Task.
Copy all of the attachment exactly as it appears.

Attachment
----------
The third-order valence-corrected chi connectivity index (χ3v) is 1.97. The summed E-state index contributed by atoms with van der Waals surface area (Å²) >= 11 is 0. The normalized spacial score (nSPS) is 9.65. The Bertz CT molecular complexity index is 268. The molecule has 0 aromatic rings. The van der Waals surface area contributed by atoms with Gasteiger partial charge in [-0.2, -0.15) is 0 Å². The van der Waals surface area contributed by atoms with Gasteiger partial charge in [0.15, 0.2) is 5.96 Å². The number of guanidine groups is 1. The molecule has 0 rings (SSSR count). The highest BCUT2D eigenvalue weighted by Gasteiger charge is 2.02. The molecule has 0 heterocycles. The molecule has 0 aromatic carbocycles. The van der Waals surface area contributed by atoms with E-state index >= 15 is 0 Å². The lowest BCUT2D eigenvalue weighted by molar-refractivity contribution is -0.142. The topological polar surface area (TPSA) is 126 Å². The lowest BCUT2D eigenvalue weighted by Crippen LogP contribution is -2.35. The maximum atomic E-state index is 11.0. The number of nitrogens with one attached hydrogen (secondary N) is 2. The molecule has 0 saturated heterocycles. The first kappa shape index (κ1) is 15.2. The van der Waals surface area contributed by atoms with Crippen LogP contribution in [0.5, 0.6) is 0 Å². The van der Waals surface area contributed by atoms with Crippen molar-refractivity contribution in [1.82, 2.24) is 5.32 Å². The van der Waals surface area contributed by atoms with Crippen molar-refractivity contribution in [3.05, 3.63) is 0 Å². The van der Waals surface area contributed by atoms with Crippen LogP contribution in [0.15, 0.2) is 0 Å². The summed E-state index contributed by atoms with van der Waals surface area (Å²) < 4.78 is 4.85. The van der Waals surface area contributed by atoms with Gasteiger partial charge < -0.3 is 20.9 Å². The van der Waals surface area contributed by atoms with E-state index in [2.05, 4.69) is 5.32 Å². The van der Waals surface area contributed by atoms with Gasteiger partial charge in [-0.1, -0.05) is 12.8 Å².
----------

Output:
The third-order valence-corrected chi connectivity index (χ3v) is 1.97. The summed E-state index contributed by atoms with van der Waals surface area (Å²) >= 11 is 0. The normalized spacial score (nSPS) is 9.65. The Bertz CT molecular complexity index is 268. The molecule has 0 aromatic rings. The van der Waals surface area contributed by atoms with Gasteiger partial charge in [-0.2, -0.15) is 0 Å². The van der Waals surface area contributed by atoms with Gasteiger partial charge in [0.15, 0.2) is 5.96 Å². The number of guanidine groups is 1. The molecule has 0 rings (SSSR count). The highest BCUT2D eigenvalue weighted by Gasteiger charge is 2.02. The molecule has 0 heterocycles. The molecule has 0 aromatic carbocycles. The van der Waals surface area contributed by atoms with E-state index >= 15 is 0 Å². The lowest BCUT2D eigenvalue weighted by molar-refractivity contribution is -0.142. The topological polar surface area (TPSA) is 126 Å². The lowest BCUT2D eigenvalue weighted by Crippen LogP contribution is -2.35. The maximum atomic E-state index is 11.0. The number of nitrogens with one attached hydrogen (secondary N) is 2. The molecule has 0 saturated heterocycles. The first kappa shape index (κ1) is 15.2. The van der Waals surface area contributed by atoms with Crippen LogP contribution in [0.5, 0.6) is 0 Å². The van der Waals surface area contributed by atoms with Crippen molar-refractivity contribution in [1.82, 2.24) is 5.32 Å². The van der Waals surface area contributed by atoms with Crippen molar-refractivity contribution in [3.05, 3.63) is 0 Å². The van der Waals surface area contributed by atoms with Crippen LogP contribution in [0.15, 0.2) is 0 Å². The summed E-state index contributed by atoms with van der Waals surface area (Å²) < 4.78 is 4.85. The van der Waals surface area contributed by atoms with Gasteiger partial charge < -0.3 is 20.9 Å². The van der Waals surface area contributed by atoms with E-state index in [2.05, 4.69) is 5.32 Å². The van der Waals surface area contributed by atoms with Gasteiger partial charge in [-0.1, -0.05) is 12.8 Å².